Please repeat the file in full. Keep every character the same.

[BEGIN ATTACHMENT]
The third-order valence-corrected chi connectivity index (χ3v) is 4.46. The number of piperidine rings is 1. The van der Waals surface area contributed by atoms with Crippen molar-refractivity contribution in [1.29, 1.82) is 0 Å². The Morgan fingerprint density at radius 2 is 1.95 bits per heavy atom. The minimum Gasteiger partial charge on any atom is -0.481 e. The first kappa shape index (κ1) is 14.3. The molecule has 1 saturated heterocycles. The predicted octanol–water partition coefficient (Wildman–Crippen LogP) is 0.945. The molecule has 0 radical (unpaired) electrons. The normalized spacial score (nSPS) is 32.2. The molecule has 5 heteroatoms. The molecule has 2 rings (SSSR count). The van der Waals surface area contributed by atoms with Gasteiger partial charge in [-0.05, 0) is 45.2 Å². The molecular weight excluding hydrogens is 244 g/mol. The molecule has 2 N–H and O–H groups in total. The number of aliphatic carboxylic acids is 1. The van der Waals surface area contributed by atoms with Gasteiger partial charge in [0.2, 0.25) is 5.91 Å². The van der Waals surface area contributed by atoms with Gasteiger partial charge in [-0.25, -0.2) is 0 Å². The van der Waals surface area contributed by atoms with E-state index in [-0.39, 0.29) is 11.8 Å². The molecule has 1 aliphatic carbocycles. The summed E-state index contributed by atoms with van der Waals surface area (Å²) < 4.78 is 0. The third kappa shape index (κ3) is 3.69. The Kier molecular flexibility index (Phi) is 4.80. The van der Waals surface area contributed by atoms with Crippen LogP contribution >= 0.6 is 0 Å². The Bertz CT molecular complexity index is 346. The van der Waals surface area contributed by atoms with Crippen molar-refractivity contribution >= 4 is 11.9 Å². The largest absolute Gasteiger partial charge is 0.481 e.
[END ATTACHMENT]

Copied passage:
The third-order valence-corrected chi connectivity index (χ3v) is 4.46. The number of piperidine rings is 1. The van der Waals surface area contributed by atoms with Crippen molar-refractivity contribution in [1.29, 1.82) is 0 Å². The Morgan fingerprint density at radius 2 is 1.95 bits per heavy atom. The minimum Gasteiger partial charge on any atom is -0.481 e. The first kappa shape index (κ1) is 14.3. The molecule has 1 saturated heterocycles. The predicted octanol–water partition coefficient (Wildman–Crippen LogP) is 0.945. The molecule has 0 radical (unpaired) electrons. The normalized spacial score (nSPS) is 32.2. The molecule has 5 heteroatoms. The molecule has 2 rings (SSSR count). The van der Waals surface area contributed by atoms with Gasteiger partial charge in [-0.05, 0) is 45.2 Å². The molecular weight excluding hydrogens is 244 g/mol. The molecule has 2 N–H and O–H groups in total. The number of aliphatic carboxylic acids is 1. The van der Waals surface area contributed by atoms with Gasteiger partial charge in [0.2, 0.25) is 5.91 Å². The van der Waals surface area contributed by atoms with Gasteiger partial charge in [-0.25, -0.2) is 0 Å². The van der Waals surface area contributed by atoms with E-state index in [-0.39, 0.29) is 11.8 Å². The molecule has 1 aliphatic carbocycles. The summed E-state index contributed by atoms with van der Waals surface area (Å²) < 4.78 is 0. The third kappa shape index (κ3) is 3.69. The Kier molecular flexibility index (Phi) is 4.80. The van der Waals surface area contributed by atoms with Crippen LogP contribution >= 0.6 is 0 Å². The Bertz CT molecular complexity index is 346. The van der Waals surface area contributed by atoms with Crippen molar-refractivity contribution >= 4 is 11.9 Å². The largest absolute Gasteiger partial charge is 0.481 e.